This article is part of the Distinctive Theology series.
What Makes Mark Different?
There is a sense in which Mark’s portrayal of Jesus’s life shares so many similarities with those of the other Gospels (particularly Matthew and Luke) that we can say that there is nothing distinct about it! All four Gospels give us accounts of Jesus’s life, his teaching, his journey towards Jerusalem, and his death and his resurrection. Nevertheless, as we read the Gospels alongside each other, distinctives (not contradictions!) do appear. This is most obvious in reading John’s Gospel, which contains much of Jesus’s teaching and activity that is not included in the other Gospels.
For example, Matthew has the Great Commission and Luke has the ascension, and they both have extensive accounts of the events around Jesus’s birth that are not in the other Gospels. In some ways, Mark is the least distinct Gospel since it seems very likely that Luke and Matthew (and possibly even John) used Mark as the basis for their own Gospels. Certainly, Mark is the Gospel that has most in common with the other Gospels. But even Mark has some distinctives that are worth noting and that help us to read Mark as Mark.
Mark’s Reason for Writing
First, Mark tells us what he is writing. He starts his work with these words: “The beginning of the gospel of Jesus Christ, the Son of God.” What does Mark mean by this? He is not saying, This is the beginning of my book, i.e. my Gospel. No, at this point when readers heard the word “gospel” they would not think of a book to be read (Matthew, Mark, Luke, or John), but a message that was proclaimed. The gospel was the message about the life, death, and resurrection of Jesus that could be summarized as Paul does in 1 Corinthians 15:1–11. So, what does Mark mean when he starts his work with “The beginning of the gospel of Jesus Christ, the Son of God”? I think he means something like, The gospel you have heard preached and believed, this is how it started. If we take Mark 1:1 as something like a title for the work, then Mark is directing us to view his work as something like the “back-story” of the preached gospel. If you were a first Christian, you might have heard a brief outline of Jesus’s life, death, and resurrection. You might have heard a preacher (perhaps even an apostle like Paul or Peter) proclaim the gospel where he would have shown how Jesus fulfilled the Old Testament, how he rose from the dead, how his death paid for your sins, etc. But what Mark does is fill that out by showing us the life and teaching of Jesus himself. So, Mark gives us the back-story, or the origin story, of the preached gospel that early Christians heard. Understanding this invites us to read Mark in conversation with the rest of the New Testament—particularly the letters of Peter and Paul.1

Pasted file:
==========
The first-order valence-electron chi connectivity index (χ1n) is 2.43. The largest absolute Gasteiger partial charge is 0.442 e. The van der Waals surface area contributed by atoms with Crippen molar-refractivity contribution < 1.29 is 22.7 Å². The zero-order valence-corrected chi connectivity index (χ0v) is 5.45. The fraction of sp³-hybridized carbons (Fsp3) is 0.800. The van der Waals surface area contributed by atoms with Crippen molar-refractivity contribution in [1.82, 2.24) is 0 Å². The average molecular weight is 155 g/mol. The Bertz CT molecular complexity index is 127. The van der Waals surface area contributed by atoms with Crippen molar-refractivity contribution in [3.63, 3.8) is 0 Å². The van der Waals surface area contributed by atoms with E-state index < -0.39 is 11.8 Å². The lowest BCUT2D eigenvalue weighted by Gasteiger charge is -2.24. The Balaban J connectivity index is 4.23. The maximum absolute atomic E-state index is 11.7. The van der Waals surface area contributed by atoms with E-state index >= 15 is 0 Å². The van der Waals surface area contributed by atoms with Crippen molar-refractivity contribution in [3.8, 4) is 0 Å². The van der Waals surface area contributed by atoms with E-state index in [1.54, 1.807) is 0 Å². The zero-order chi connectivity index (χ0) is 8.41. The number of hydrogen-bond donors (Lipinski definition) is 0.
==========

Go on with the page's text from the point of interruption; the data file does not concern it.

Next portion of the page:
Mark’s Style of Writing
Of all the Gospels, it is the most fast-paced Gospel. The action moves quickly. One of his favorite words (not always brought across in the translation) is “immediately,” which occurs forty-one times in Mark (cf. 6 times in Matthew, 3 times in Luke, 3 times in John). Mark also uses the Greek word for “and” very frequently to introduce sentences. While this might not be good English (and so does not always come across in translation), together with the use of “immediately” it does propel the narrative forward at pace. Mark is the shortest and most fast-paced Gospel.
The “secret of the kingdom” is given—given by Jesus in his teaching of those who approach him, and given by the Spirit who opens our eyes to understand who Jesus is.